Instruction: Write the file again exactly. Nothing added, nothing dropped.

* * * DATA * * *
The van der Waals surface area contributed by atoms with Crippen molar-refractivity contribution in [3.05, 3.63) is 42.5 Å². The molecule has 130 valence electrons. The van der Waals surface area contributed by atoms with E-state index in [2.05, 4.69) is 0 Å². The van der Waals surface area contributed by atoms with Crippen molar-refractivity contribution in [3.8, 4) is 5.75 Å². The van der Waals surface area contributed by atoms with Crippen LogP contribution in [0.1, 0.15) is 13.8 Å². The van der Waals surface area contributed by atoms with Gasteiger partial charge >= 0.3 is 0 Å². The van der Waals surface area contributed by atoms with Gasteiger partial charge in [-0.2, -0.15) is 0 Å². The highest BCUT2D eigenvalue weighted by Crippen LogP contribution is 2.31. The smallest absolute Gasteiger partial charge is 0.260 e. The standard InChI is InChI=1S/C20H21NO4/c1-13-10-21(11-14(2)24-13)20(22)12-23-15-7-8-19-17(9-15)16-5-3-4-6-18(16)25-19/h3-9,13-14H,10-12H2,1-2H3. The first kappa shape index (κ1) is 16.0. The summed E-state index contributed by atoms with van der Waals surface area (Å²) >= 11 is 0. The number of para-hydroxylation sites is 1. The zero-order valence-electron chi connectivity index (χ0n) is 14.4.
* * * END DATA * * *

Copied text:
The van der Waals surface area contributed by atoms with Crippen molar-refractivity contribution in [3.05, 3.63) is 42.5 Å². The molecule has 130 valence electrons. The van der Waals surface area contributed by atoms with E-state index in [2.05, 4.69) is 0 Å². The van der Waals surface area contributed by atoms with Crippen molar-refractivity contribution in [3.8, 4) is 5.75 Å². The van der Waals surface area contributed by atoms with Crippen LogP contribution in [0.1, 0.15) is 13.8 Å². The van der Waals surface area contributed by atoms with Gasteiger partial charge >= 0.3 is 0 Å². The van der Waals surface area contributed by atoms with Gasteiger partial charge in [-0.2, -0.15) is 0 Å². The highest BCUT2D eigenvalue weighted by Crippen LogP contribution is 2.31. The smallest absolute Gasteiger partial charge is 0.260 e. The standard InChI is InChI=1S/C20H21NO4/c1-13-10-21(11-14(2)24-13)20(22)12-23-15-7-8-19-17(9-15)16-5-3-4-6-18(16)25-19/h3-9,13-14H,10-12H2,1-2H3. The first kappa shape index (κ1) is 16.0. The summed E-state index contributed by atoms with van der Waals surface area (Å²) >= 11 is 0. The number of para-hydroxylation sites is 1. The zero-order valence-electron chi connectivity index (χ0n) is 14.4.